Bob UeckerJan 26, 1935, Milwaukee, Wisconsin, USA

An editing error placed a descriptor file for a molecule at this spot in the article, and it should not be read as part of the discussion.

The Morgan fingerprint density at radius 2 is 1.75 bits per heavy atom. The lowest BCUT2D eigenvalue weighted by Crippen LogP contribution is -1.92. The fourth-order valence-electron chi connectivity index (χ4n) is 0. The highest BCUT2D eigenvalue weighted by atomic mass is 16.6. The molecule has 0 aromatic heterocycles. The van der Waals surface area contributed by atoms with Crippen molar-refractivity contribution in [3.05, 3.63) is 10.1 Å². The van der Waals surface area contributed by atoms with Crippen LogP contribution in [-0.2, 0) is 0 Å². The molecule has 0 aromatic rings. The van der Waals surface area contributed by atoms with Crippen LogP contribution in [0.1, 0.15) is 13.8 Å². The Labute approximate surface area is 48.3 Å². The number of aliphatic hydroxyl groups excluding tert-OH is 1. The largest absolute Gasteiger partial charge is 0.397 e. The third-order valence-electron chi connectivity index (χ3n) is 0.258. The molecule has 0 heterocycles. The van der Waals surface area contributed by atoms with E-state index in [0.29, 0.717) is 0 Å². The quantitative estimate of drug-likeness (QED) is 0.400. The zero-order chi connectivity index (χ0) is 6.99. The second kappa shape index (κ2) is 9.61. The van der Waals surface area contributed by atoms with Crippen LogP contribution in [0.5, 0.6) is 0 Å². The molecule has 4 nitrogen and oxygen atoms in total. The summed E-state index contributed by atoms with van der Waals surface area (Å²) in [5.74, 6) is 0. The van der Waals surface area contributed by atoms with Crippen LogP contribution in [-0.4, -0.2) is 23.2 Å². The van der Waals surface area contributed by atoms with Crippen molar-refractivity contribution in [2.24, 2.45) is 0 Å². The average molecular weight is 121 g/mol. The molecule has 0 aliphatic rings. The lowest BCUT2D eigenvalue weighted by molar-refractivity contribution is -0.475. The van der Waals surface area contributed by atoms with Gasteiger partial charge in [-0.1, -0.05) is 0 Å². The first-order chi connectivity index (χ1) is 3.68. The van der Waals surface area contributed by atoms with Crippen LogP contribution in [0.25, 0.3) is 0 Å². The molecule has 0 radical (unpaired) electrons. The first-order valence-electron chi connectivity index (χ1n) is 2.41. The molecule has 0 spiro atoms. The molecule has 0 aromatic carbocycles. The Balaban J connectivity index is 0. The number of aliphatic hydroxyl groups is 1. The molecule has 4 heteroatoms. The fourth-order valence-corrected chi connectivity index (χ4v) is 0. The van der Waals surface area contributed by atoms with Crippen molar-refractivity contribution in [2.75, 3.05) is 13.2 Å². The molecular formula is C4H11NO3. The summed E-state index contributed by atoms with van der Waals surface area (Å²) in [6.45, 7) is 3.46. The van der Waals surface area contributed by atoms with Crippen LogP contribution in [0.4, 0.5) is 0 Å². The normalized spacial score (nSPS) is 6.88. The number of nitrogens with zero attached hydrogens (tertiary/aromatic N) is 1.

Born Robert George Uecker (pronounced YOO-ker) in Milwaukee, WI on Jan. 26, 1935, he grew up watching his hometown's minor league team, the Milwaukee Brewers, while attending Milwaukee Tech High School. After a stint in the U.S. Army, he signed a professional contract with the Braves' minor league outfit before making his debut as a catcher for the Major League team in 1962. As a hitter, Uecker was notoriously mediocre, and his average declined through his career to a dismal .200 at its conclusion. But he was a sound defensive player, with few errors to his statistics and a solid fielding percentage (the amount of times a ball is properly handled while batted or thrown) of .981. Uecker began and ended his Major League career with the Braves; he left the organization in 1963 to play for the St. Louis Cardinals, and was a part of their club when they took the World Series championship in 1964. Two years later, Uecker was a member of the Philadelphia Phillies for the 1966-67 season before returning to the Braves, which had moved to Atlanta, for his final season in 1967.In 1971, the Braves hired Uecker to provide color commentary for their radio and television coverage of home games. He displayed a distinct gift for both the keen insight required for play-by-play, as well as a sharp, self-deprecating wit that made him a favorite with both listeners and team management. One fan, trumpeter Al Hirt, scored him an appearance on "The Tonight Show Starring Johnny Carson" (NBC, 1962-1992), where his humorous stories about his career and the game itself earned him regular rotation as a guest. Carson himself bestowed the ironic nickname "Mr. Baseball" on Uecker.By the mid-1970s, Uecker had graduated to providing coverage for "Monday Night Baseball" (ABC, 1976-1988) as well as numerous All-Star, League Championship and World Series games. He also served as host of the mock sports show "Bob Uecker's Wacky World of Sports" (syndicated, 1985-1990), which later became the long-running "Lighter Side of Sports" (syndicated, 1986- ), and appeared regularly in Miller Lite's comic commercials. Each helped to develop Uecker's on-air persona - loud, self-impressed and utterly unaware of his mediocre history as a player. In one famous commercial, Uecker was removed from his seat at a baseball park, and assumed he was being brought to the front row. At the end of the spot, he was revealed as sitting in the last row of seats in the stadium, commonly known as "the nosebleed seats."These and other appearances and promotional spots led to Uecker's debut as an actor on "Mr. Belvedere." The genial family comedy cast him as the very Uecker-esque George Owens, a sportswriter who hired a butler (Christopher Hewett) to manage his family. Though never a ratings hit, "Belvedere" was popular with families, and enjoyed a solid run for six seasons. During this period, Uecker also released "Catcher in the Wry," a well-received collection of stories from his time in the major league. Uecker made the leap to motion pictures with the cult favorite "Major League" (1993), playing Harry Doyle, the hard-drinking, acid-tongued broadcaster for the Cleveland Indians. He would repeat the role in the mediocre sequel, "Major League II: Back to the Minors" (1998), but by the time of its release, Uecker was concentrating mostly on his real-life broadcasting career with the Brewers, which was drawing more acclaim than his tenure as a baseball player. He was named Wisconsin Sportscaster of the Year five times, and was inducted into the Wisconsin Sports Hall of Fame in 1998. Three years later, he was the first player-turned-broadcaster to be inducted into the Radio Hall of Fame, where he joined such pioneers of the medium as Mel Allen, Red Barber and Vin Scully.The year 2003 saw him receive the Ford C. Frick Award, which the Baseball Hall of Fame gave to broadcasters who made major contributions to the game. That same year, the Brewers inducted him into their Walk of Fame, where he joined Hank Aaron and Paul Molitor in its roster of hometown heroes. The organization paid further tribute to him in 2005 by placing a No. 50 in his honor in their "Ring of Honor" to commemorate his half-century in professional baseball. Four years later, his name was added to the Braves Wall of Honor inside their home turf at Miller Park. Perhaps his most fitting award was the "Uecker Seats," a section of $1 obstructed view seating in the deep upper grandstand at Miller Park.